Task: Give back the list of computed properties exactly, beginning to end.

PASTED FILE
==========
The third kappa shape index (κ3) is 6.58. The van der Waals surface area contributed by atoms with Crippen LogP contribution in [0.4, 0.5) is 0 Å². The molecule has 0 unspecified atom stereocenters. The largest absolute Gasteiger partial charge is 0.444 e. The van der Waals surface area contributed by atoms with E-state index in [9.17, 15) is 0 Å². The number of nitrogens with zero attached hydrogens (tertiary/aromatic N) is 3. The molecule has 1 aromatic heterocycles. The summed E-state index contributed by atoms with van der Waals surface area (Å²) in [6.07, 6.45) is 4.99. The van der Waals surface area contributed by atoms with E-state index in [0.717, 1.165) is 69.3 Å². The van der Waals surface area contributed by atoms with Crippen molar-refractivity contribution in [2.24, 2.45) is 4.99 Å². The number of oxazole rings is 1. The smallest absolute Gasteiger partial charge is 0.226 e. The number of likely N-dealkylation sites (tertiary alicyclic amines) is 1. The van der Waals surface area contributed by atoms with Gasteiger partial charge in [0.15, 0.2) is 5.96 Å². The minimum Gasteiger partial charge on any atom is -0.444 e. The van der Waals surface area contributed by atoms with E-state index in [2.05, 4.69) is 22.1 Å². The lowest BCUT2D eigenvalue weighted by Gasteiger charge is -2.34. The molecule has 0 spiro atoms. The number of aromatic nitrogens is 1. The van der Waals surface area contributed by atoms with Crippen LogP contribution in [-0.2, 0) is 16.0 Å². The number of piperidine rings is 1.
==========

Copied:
The third kappa shape index (κ3) is 6.58. The van der Waals surface area contributed by atoms with Crippen LogP contribution in [0.4, 0.5) is 0 Å². The molecule has 0 unspecified atom stereocenters. The largest absolute Gasteiger partial charge is 0.444 e. The van der Waals surface area contributed by atoms with E-state index in [9.17, 15) is 0 Å². The number of nitrogens with zero attached hydrogens (tertiary/aromatic N) is 3. The molecule has 1 aromatic heterocycles. The summed E-state index contributed by atoms with van der Waals surface area (Å²) in [6.07, 6.45) is 4.99. The van der Waals surface area contributed by atoms with E-state index in [0.717, 1.165) is 69.3 Å². The van der Waals surface area contributed by atoms with Crippen molar-refractivity contribution in [2.24, 2.45) is 4.99 Å². The number of oxazole rings is 1. The smallest absolute Gasteiger partial charge is 0.226 e. The number of likely N-dealkylation sites (tertiary alicyclic amines) is 1. The van der Waals surface area contributed by atoms with Gasteiger partial charge in [0.15, 0.2) is 5.96 Å². The minimum Gasteiger partial charge on any atom is -0.444 e. The van der Waals surface area contributed by atoms with E-state index in [2.05, 4.69) is 22.1 Å². The lowest BCUT2D eigenvalue weighted by Gasteiger charge is -2.34. The molecule has 0 spiro atoms. The number of aromatic nitrogens is 1. The van der Waals surface area contributed by atoms with Crippen LogP contribution in [-0.2, 0) is 16.0 Å². The number of piperidine rings is 1.